Barons, who reached agreement this summer on a deal to buy the property, intends to build two homes in its place. He applied for a demolition permit on Tuesday.
He said he decided to delay demolition of the oldest part of the Clark House and construct only one new home at a time in hopes that the historic structure can be saved, though it will add thousands of dollars to the cost of his own project.
“My hope is that it’s gonna help everyone,” said Barons. “Hopefully, this time is well spent.”
The Clark House is one of Belmont’s best-preserved examples of 18th-century Georgian architecture and has a long and colorful history. It was the home of Belmont’s oldest resident and first official voter when the town was incorporated in 1859. Legend holds that the original builder, Thomas Clark, watched the beginning of the American Revolution in 1775 from a hill behind the house; local lore maintains that later it was a stop on the Underground Railroad.
Rhodin’s proposed new location for the house is on the one-way portion of Royal Road between the Lions Club and the World War I memorial. The plan calls for the town green to be extended to cover that portion of Royal Road. Rhodin wants to convert the Clark House to professional office space, build a parking lot behind it, and put a stone wall and a historic road in front of it.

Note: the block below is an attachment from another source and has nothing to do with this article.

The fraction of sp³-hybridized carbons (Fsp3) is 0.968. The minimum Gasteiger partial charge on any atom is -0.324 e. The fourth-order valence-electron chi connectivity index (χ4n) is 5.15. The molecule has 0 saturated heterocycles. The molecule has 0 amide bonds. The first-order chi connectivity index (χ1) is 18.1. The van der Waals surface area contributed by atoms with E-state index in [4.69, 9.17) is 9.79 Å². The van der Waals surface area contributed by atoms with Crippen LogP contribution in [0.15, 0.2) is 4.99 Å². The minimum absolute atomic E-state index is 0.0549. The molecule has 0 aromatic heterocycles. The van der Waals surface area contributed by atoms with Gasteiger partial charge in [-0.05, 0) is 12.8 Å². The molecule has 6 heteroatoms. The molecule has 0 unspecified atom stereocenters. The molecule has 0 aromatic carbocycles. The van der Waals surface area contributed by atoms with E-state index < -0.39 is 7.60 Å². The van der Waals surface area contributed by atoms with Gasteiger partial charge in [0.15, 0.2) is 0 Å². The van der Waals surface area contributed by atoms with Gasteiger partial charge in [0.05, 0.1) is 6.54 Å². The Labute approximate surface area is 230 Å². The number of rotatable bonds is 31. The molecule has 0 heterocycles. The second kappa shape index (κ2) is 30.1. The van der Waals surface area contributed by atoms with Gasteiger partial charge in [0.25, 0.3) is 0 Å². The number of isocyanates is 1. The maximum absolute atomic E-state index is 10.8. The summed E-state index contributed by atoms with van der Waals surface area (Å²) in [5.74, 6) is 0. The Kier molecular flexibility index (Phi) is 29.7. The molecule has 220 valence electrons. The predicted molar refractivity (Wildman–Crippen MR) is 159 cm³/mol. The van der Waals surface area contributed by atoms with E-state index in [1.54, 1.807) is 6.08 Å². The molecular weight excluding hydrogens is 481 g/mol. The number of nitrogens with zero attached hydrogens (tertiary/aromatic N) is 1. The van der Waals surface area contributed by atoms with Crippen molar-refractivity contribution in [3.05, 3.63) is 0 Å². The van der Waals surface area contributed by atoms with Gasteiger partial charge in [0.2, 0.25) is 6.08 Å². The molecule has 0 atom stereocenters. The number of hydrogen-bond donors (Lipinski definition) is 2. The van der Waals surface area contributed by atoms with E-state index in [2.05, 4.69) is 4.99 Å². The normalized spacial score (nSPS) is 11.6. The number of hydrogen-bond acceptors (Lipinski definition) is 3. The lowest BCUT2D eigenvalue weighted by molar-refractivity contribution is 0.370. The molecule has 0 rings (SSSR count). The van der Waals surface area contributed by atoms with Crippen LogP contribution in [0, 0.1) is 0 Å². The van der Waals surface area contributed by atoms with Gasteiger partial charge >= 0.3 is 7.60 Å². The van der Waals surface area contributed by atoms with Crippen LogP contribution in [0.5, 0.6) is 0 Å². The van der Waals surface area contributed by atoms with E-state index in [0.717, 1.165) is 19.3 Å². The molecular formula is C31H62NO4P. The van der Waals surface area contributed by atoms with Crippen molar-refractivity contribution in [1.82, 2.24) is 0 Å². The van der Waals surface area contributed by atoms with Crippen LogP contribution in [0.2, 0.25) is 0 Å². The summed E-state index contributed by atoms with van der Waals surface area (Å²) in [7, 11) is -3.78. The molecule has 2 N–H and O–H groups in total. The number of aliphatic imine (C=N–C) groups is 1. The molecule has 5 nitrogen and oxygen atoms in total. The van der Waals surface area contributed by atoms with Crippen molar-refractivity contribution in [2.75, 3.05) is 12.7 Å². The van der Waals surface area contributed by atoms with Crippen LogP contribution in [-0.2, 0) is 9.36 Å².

It’s not an easy, or cheap, move.
Just picking it up from its foundation and wheeling it down the street will run at least $60,000 to $70,000, Rhodin said. Building a new foundation for the house to sit on, plus the cost of a police detail for the house’s roll down the road and cutting the tree limbs in its way, will push the price closer to $100,000.